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For LA families, search for Mexico's missing spans borders




A man stands outside the Mexican Cultural Institute near Olvera Street at the Virgen of Guadalupe celebration in December, 2015.
A man stands outside the Mexican Cultural Institute near Olvera Street at the Virgen of Guadalupe celebration in December, 2015.
Dorian Merina/KPCC

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As thousands of people continue to disappear in Mexico, more families with ties to Los Angeles are naming their lost loved ones and calling on authorities to act. For the past year on Take Two, we've tracked efforts of L.A.-based families who say their brothers, fathers or daughters have gone missing in Mexico, often after violent confrontations with armed men. They also report threats or intimidation when they've tried to put a spotlight on the missing.

Rows of photographs show missing family members in Mexico, during the Virgin of Guadalupe celebration at Olvera Street, Los Angeles. Some have ties to Los Angeles.
Rows of photographs show missing family members in Mexico, during the Virgin of Guadalupe celebration at Olvera Street, Los Angeles. Some have ties to Los Angeles.
Dorian Merina/KPCC

A widespread problem, spilling over to L.A.

More than 26,000 people have gone missing in Mexico from the years 2006 to 2012, according to Mexico's attorney general's office. Human rights groups and families of the missing say that number by now is almost certainly higher, as the disappearances have continued in recent years.

After 43 students went missing following a bloody confrontation with police in the state of Guerrero in September 2014, protests broke out in cities across Mexico and President Enrique Peña Nieto came under increasing pressure to show progress on the issue. After a government-backed probe was criticized by international observers, including the Organization of American States, the Nieto administration agreed in October to restart a new investigation, pledging more independence for investigators.

The lack of transparency in investigations into the missing and the dearth of successful prosecutions have been ongoing concerns for families. In 2013, Amnesty International found evidence of government involvement in over half of the disappearances it looked into.

This year, though still a small minority, families who are searching for lost loved ones have started to grow more visible by using social media, visiting Mexico and organizing public gatherings in L.A.

Ezequiel Barajas, 20, holds a picture of his father, Angel, who he says went missing in Jalisco in November 2014. He stands near Olvera Street in Los Angeles, where a line of photos showed the disappeared in Mexico.
Ezequiel Barajas, 20, holds a picture of his father, Angel, who he says went missing in Jalisco in November 2014. He stands near Olvera Street in Los Angeles, where a line of photos showed the disappeared in Mexico.
Dorian Merina/KPCC

A search for a father: 'I still have no answer'

On a crowded sidewalk near Olvera Street in Los Angeles during the Virgen of Guadalupe celebrations in December, 20-year-old Ezequiel Barajas held a picture of his father Angel Barajas. He said when he first heard of his father's disappearance in November 2014 near Jalisco, Mexico, he was living and working in California.

"Ten days passed, fifteen days passed, twenty days passed, we didn't have a clue or know nothing about him, so my sister started [speaking with] authorities and letting people know. I started making fliers, [putting] photographs and things like that all over town, [but] there was no answer, you know? That's one of the reasons I came here because I still have no answer about my dad."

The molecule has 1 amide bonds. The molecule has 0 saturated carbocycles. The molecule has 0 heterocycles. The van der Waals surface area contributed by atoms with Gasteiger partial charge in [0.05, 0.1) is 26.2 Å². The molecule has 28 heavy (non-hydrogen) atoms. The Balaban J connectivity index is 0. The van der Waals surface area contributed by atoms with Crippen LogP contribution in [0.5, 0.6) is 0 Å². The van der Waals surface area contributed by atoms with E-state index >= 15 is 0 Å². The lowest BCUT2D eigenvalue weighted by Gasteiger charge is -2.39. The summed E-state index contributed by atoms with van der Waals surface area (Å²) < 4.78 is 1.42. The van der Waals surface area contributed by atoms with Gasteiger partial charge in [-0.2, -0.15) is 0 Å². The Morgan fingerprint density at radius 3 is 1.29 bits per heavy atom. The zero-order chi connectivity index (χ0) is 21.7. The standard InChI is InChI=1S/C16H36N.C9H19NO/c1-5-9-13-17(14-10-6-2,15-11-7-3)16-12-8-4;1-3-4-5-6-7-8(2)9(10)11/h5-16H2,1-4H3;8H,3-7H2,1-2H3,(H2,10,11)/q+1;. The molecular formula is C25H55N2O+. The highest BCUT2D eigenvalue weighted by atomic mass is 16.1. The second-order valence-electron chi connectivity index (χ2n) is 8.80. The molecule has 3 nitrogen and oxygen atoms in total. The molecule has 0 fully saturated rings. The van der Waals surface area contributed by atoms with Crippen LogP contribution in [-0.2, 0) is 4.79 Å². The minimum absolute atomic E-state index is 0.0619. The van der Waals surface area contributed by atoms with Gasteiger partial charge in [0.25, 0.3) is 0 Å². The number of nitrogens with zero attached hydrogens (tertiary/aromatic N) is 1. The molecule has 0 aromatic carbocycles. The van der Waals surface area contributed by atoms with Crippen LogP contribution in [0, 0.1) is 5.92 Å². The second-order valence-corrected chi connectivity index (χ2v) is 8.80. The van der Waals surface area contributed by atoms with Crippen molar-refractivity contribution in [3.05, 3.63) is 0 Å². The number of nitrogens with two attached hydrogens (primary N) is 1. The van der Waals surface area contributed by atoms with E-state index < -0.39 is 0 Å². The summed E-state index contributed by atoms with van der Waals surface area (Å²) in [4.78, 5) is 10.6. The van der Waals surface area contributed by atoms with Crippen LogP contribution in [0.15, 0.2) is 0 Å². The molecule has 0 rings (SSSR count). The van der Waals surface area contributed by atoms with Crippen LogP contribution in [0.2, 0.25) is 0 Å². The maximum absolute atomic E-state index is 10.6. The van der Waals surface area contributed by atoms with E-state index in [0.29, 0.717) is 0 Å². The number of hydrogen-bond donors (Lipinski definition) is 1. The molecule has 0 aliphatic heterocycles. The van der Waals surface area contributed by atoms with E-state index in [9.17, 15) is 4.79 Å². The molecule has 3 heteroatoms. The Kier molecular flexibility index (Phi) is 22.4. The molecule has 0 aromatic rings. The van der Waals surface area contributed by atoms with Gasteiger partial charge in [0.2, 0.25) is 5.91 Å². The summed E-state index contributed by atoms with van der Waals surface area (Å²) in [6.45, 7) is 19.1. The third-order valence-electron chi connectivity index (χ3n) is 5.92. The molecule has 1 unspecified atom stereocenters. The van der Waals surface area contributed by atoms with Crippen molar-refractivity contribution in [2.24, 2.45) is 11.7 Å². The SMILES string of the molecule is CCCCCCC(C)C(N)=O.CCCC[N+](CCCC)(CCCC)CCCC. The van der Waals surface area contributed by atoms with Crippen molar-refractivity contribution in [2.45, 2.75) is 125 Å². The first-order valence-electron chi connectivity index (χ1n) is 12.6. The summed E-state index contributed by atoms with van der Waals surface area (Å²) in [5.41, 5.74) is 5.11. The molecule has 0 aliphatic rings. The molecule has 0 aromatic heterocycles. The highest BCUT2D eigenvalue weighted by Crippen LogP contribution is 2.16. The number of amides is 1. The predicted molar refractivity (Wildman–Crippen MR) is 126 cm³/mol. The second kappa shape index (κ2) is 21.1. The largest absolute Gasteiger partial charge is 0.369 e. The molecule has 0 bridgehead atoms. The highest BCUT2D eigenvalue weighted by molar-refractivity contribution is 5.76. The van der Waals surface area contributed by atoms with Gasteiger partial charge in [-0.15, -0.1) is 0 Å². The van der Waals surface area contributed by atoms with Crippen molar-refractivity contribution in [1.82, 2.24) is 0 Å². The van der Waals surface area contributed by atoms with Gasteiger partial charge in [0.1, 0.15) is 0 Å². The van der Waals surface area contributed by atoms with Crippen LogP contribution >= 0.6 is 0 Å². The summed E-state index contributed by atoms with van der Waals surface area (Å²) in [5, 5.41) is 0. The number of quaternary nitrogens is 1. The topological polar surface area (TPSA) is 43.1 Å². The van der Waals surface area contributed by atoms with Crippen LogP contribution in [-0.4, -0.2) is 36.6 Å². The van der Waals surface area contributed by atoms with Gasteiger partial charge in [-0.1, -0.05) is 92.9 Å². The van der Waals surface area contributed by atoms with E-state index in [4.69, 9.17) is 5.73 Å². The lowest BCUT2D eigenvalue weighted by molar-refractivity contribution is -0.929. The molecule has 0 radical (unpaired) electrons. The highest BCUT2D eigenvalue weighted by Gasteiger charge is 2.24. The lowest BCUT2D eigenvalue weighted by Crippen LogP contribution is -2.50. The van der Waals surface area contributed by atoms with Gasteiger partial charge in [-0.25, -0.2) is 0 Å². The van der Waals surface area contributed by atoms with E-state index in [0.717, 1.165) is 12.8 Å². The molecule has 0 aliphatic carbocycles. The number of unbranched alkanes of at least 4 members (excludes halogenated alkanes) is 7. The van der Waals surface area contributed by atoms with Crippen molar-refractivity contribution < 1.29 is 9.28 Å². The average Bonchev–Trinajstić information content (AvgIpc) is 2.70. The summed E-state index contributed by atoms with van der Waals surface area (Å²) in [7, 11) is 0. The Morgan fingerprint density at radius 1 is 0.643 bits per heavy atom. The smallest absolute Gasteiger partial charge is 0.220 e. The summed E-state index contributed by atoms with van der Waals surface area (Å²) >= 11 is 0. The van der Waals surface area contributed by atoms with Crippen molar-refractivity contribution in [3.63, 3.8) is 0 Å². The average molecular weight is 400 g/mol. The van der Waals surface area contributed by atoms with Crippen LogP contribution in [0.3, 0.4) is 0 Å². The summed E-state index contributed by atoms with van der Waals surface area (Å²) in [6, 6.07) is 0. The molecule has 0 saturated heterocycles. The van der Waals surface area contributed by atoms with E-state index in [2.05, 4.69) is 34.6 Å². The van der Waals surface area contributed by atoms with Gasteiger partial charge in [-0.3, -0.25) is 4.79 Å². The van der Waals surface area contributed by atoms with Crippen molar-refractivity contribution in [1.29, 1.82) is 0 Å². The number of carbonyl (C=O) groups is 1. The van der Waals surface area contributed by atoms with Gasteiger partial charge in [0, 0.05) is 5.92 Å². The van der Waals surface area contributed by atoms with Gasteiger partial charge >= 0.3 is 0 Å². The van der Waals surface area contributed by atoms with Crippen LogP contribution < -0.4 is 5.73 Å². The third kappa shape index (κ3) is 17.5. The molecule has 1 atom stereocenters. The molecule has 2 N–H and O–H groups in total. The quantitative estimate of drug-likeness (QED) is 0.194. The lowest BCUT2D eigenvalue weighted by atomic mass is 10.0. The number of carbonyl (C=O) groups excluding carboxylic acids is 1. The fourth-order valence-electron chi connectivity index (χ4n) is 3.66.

The search for his missing father consumes his life here in L.A., he said, where he works in construction near downtown.

"It's horrible, just thinking of my dad: where he's at, how's he doing, if he's still alive. Those questions have been running through my mind since the first moment I got the call. There's no way to describe this pain. This is a pain that I've been living in since my dad has been missing, since day one. It changed my life."

Nansi Cisneros holds a piece of embroidery that she brought back from Jalisco, Mexico, part of a project to honor the missing in Mexico. The piece reads, 'Embroidery for Peace, Los Angeles,' in Spanish.
Nansi Cisneros holds a piece of embroidery that she brought back from Jalisco, Mexico, part of a project to honor the missing in Mexico. The piece reads, 'Embroidery for Peace, Los Angeles,' in Spanish.
Dorian Merina/KPCC

Three years on, a brother still missing

Nansi Cisneros, a former Santa Monica City College student and resident of south east L.A., continues to search for her missing brother, Javier, more than two years after his disappearance in October 2013.

The search has taken her back to her family's hometown in Tala, Jalisco multiple times, to follow up on potential leads in the case or provide support for her mother and sister, who still live there. This year, she began an embroidery project in L.A., where families stitch messages to their lost loved ones into fabric and display them at parks or public spaces. It's a tradition that began in Mexico.

"I'm trying to bring awareness, to show them a face," said Cisneros, as she hung up pictures of the missing at Olvera Street amidst a passing crowd. "It's not a name, it's a person that's missing."

RELATED: Missing in Mexico: An LA woman searches for her lost brother

Crowds gather at Olvera Street, Los Angeles for the Virgen of Guadalupe celebration in December, 2015, near to where families of the missing in Mexico set up displays of photographs of their loved ones.
Crowds gather at Olvera Street, Los Angeles for the Virgen of Guadalupe celebration in December, 2015, near to where families of the missing in Mexico set up displays of photographs of their loved ones.
Dorian Merina/KPCC